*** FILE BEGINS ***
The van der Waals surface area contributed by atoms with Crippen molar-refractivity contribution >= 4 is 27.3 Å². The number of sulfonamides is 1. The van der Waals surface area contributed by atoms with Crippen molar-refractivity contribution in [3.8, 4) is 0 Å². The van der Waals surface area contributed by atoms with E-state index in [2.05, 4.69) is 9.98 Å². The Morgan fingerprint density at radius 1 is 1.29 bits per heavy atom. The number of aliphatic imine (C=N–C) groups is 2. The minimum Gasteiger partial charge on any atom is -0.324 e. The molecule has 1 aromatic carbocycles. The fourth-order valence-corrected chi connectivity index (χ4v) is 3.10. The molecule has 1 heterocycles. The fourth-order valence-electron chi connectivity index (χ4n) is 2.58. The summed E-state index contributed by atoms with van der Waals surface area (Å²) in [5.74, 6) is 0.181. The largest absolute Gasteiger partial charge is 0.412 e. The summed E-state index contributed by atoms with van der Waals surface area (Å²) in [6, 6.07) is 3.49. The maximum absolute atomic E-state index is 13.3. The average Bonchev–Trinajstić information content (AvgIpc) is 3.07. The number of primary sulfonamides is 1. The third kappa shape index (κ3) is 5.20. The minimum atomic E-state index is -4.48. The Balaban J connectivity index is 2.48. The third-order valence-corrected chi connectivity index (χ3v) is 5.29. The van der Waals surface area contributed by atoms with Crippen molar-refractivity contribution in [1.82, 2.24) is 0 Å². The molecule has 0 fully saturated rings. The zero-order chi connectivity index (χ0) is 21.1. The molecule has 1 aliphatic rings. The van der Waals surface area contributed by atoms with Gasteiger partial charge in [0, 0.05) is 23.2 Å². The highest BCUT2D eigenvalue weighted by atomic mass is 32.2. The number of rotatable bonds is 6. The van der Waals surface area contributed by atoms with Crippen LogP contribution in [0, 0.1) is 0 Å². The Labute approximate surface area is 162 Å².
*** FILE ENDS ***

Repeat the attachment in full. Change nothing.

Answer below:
The van der Waals surface area contributed by atoms with Crippen molar-refractivity contribution >= 4 is 27.3 Å². The number of sulfonamides is 1. The van der Waals surface area contributed by atoms with Crippen molar-refractivity contribution in [3.8, 4) is 0 Å². The van der Waals surface area contributed by atoms with E-state index in [2.05, 4.69) is 9.98 Å². The Morgan fingerprint density at radius 1 is 1.29 bits per heavy atom. The number of aliphatic imine (C=N–C) groups is 2. The minimum Gasteiger partial charge on any atom is -0.324 e. The molecule has 1 aromatic carbocycles. The fourth-order valence-corrected chi connectivity index (χ4v) is 3.10. The molecule has 1 heterocycles. The fourth-order valence-electron chi connectivity index (χ4n) is 2.58. The summed E-state index contributed by atoms with van der Waals surface area (Å²) in [5.74, 6) is 0.181. The largest absolute Gasteiger partial charge is 0.412 e. The summed E-state index contributed by atoms with van der Waals surface area (Å²) in [6, 6.07) is 3.49. The maximum absolute atomic E-state index is 13.3. The average Bonchev–Trinajstić information content (AvgIpc) is 3.07. The number of primary sulfonamides is 1. The third kappa shape index (κ3) is 5.20. The minimum atomic E-state index is -4.48. The Balaban J connectivity index is 2.48. The third-order valence-corrected chi connectivity index (χ3v) is 5.29. The van der Waals surface area contributed by atoms with Crippen molar-refractivity contribution in [1.82, 2.24) is 0 Å². The molecule has 0 fully saturated rings. The zero-order chi connectivity index (χ0) is 21.1. The molecule has 1 aliphatic rings. The van der Waals surface area contributed by atoms with Gasteiger partial charge in [0, 0.05) is 23.2 Å². The highest BCUT2D eigenvalue weighted by atomic mass is 32.2. The number of rotatable bonds is 6. The van der Waals surface area contributed by atoms with Crippen LogP contribution in [0, 0.1) is 0 Å². The Labute approximate surface area is 162 Å².